Blogs from September, 2018


Lorraine Kowalski and her husband, Leon, were legally married but separated for approximately sixteen years when Leon died in 2015.  At the time of his death, Leon was living with his long-time, live-in girlfriend, to whom he devised the majority of his estate in a Last Will and Testament.  Lorraine sought an elective share of the estate.  During the probate proceedings, a special master was appointed to determine certain issues, among them Leon’s interest in a bank account in Lorraine’s sole name.  The special master found that Leon owned 50% of the account and that Leon’s share should be distributed to Leon’s estate.  The trial court confirmed the special master’s report and Lorraine appealed.  The appellate court affirmed.

In 2006, Lorraine and Leon sold their business and received $3,445,066 which Lorraine held in an account in her sole name.  Over the years, Leon would ask Lorraine for money when he needed it and at the time he died had asked Lorraine for and had received in excess of $1,000,000 from the account.  The estate sought to recover the balance of Leon’s 50% from Lorraine’s sole-named account and, for reasons the appellate opinion does not make clear, Lorraine took the position that the account was intended to be a tenancy by the entireties and therefore passed to her by operation of law upon Leon’s death and was not part of the probate estate.

The Second District provided an excellent summary of tenancy by the entirety:

A unique aspect of a tenancy by the entirety is that each spouse is “seized of the whole or the entirety, and not a share, moiety, or divisible part.” Sitomer v. Orland, 660 So.2d 1111, 1113 (Fla. 4th DCA 1995) (quoting Bailey v. Smith, 103 So. 833, 834 (Fla. 1925), receded from on other grounds by Beal Bank, SSB v. Almand & Associates, 780 So.2d 45, 49 (Fla. 2001).  In other words, “property held by husband and wife as tenants by the entireties belongs to neither spouse individually, but each spouse is seized of the whole.” Beal Bank, SSB, 780 So.2d at 53.  “The important attribute separating a joint tenancy from a tenancy by the entirety is that in a tenancy by the entirety neither spouse may ever sever or forfeit any part of the estate without the asset of the other, so as to defeat the right of the survivor.”  Sitomer, 660 So.2d at 1113 (citing case).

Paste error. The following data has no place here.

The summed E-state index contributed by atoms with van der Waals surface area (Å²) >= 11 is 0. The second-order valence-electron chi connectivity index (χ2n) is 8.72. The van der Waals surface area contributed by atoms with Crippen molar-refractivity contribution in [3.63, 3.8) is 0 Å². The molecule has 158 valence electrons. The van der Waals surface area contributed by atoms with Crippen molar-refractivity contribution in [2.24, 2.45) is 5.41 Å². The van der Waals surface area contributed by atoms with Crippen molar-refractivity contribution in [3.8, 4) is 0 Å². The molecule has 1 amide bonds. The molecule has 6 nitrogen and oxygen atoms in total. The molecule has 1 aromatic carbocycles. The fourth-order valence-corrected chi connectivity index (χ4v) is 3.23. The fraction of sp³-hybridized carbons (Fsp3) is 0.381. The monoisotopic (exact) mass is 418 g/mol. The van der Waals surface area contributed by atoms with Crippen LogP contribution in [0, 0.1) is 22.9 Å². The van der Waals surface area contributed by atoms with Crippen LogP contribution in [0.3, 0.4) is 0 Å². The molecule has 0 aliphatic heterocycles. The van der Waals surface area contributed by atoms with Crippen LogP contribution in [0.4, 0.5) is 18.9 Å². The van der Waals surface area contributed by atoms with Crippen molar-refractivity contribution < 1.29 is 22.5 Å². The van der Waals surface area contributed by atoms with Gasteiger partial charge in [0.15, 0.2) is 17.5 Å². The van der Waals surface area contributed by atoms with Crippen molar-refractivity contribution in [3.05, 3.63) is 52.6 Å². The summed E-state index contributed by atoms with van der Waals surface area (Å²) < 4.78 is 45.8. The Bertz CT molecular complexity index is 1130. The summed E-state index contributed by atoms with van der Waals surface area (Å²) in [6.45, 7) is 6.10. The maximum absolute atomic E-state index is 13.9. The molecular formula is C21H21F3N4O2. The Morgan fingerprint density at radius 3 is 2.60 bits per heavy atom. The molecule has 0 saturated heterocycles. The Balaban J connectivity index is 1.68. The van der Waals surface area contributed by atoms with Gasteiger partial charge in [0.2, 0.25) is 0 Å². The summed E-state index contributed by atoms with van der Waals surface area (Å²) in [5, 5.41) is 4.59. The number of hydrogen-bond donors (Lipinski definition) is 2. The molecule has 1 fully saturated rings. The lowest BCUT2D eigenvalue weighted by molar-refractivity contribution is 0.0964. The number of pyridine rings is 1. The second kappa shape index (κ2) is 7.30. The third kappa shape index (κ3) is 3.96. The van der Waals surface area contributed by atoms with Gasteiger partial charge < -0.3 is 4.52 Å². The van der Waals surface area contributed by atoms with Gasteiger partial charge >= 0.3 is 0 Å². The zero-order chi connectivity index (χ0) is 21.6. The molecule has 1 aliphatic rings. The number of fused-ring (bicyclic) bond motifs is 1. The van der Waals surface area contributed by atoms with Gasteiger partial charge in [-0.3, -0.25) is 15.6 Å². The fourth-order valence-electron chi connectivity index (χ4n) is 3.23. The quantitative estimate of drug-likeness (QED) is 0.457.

The Second District further observed that “[w]hen a married couple holds money in a jointly-titled bank account, a rebuttable presumption arises in favor of a tenancy by the entireties, unless the terms of the account expressly disclaim the tenancy by the entireties form of ownership.”  Kowalski v. Rosenbaum, 43 Fla.L.Weekly D1703a (citing Beal Bank SSB v. Almand & Associates, 780 So.2d 45 at 57 (Fla. 2001).

The court found there was no dispute that the business property that was sold constituted Lorraine and Leon’s marital property and noted that “[g]enerally, ‘[t]he proceeds from the sale…of tenancy by the entireties property are also held as a tenancy by the entireties and are owned in total by both the husband and the wife.”  Kowalski citing Passalino v. Protective Grp. Sec., Inc., 886 So.2d 295, 297 (Fla. 4th DCA 2004).  However, the court also noted that the character of the proceeds may change if the parties intended to change the character.  Specifically, “a tenancy by the entireties can be terminated by the agreement of the owners, and “[t]he agreement need not be explicit” but can be inferred from the conduct of the parties.”  Id. At 297. 

At a hearing regarding the ownership of the account, Lorraine testified that she believed she and Leon each owned 50% of the account, which the special master found evidenced Lorraine and Leon’s intent to own a divisible part of the property and not the whole thereby destroying the entireties character of the property.  Additionally, Lorraine had sole control over the account, which also terminates the entire character of the property.  Id. At 298.

So, notwithstanding the fact that the account was in Lorraine’s sole name, based upon her testimony that the account was intended to be owned 50/50 by Lorraine and Leon, the trial court held (and the appellate court affirmed) that the previously-undistributed portion of Leon’s share of the account should be returned to his estate.


Most Recent Posts from September, 2018